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Your Pricey Peloton Has Another Problem For You To Sweat Over

Hackers can access a Peloton user's bike camera, microphone and screen, security company McAfee reports.
Hackers can access a Peloton user's bike camera, microphone and screen, security company McAfee reports.

Peloton users have something new to worry about.

In a new report, security company McAfee says hackers with direct access to Peloton bikes can gain control of the camera and microphone and can monitor users. The attackers can also add apps disguised as Netflix and Spotify to encourage users to input login credentials for later malicious use.

McAfee originally notified Peloton of the security issue in March. Peloton's head of global information security, Adrian Stone, said: "We pushed a mandatory update in early June."

This is just the latest headache for Peloton users. Just last month, Peloton recalled some of its treadmills following reports of over 70 injuries and the death of a 6-year-old child. Around the same time, the company issued an update after another security company revealed that hackers can snoop on Peloton users and find out their age, gender, location and even workout stats.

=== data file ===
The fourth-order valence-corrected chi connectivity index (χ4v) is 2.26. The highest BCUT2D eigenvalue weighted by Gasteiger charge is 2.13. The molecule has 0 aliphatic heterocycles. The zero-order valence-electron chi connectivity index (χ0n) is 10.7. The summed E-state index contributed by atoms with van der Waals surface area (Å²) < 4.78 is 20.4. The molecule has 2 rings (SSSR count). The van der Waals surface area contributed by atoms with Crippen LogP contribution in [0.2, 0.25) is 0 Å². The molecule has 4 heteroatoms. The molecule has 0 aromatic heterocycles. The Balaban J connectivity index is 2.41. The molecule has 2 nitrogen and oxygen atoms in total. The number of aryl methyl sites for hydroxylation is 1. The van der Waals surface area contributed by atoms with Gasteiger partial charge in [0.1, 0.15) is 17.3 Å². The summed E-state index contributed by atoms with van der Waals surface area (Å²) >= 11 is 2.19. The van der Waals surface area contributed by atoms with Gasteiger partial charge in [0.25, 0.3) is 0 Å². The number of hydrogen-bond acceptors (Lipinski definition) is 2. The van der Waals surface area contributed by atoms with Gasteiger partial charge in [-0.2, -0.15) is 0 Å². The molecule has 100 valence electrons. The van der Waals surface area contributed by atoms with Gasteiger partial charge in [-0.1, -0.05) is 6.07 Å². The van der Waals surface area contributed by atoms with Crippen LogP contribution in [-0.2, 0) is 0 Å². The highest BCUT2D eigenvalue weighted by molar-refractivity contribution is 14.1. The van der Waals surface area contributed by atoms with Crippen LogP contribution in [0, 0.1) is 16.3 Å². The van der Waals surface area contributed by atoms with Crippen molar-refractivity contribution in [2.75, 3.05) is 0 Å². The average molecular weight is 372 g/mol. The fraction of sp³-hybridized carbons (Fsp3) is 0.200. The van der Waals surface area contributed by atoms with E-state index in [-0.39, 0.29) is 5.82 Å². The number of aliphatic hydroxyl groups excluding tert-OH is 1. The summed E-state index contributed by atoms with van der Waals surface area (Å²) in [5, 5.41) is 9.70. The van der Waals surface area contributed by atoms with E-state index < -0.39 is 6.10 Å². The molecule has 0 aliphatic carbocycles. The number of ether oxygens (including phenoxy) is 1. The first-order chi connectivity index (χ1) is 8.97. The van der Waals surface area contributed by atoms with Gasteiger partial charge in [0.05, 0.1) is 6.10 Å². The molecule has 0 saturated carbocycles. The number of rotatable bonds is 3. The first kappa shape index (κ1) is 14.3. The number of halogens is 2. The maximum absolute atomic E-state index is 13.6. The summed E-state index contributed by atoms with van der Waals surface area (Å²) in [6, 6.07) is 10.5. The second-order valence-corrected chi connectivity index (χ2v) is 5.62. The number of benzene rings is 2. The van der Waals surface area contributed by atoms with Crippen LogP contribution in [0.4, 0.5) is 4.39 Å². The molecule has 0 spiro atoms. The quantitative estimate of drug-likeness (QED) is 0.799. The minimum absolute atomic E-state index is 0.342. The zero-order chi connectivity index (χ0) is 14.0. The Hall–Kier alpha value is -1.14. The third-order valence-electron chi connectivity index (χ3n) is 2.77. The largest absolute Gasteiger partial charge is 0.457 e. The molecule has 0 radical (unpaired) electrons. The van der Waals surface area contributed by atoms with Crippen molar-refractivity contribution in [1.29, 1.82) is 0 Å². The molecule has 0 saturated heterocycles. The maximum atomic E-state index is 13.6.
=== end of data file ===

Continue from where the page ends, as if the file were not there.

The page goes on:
Pelotons have been one of the biggest fitness success stories of the pandemic. As gyms shuttered their doors and people were stuck at home, Peloton sales soared despite their huge price tag — stationary Peloton bikes can set you back by about $1,900, and its treadmills can cost upwards of $4,000. Last year, Peloton's revenue doubled to $1.8 billion.

The report warned that an attacker could interfere with the equipment at any point in the supply chain from construction to delivery. Peloton said in a statement that the equipment isn't available in public spaces, like gyms, where they're vulnerable to the bug.

Savannah Sicurella is an intern on the NPR Business Desk.

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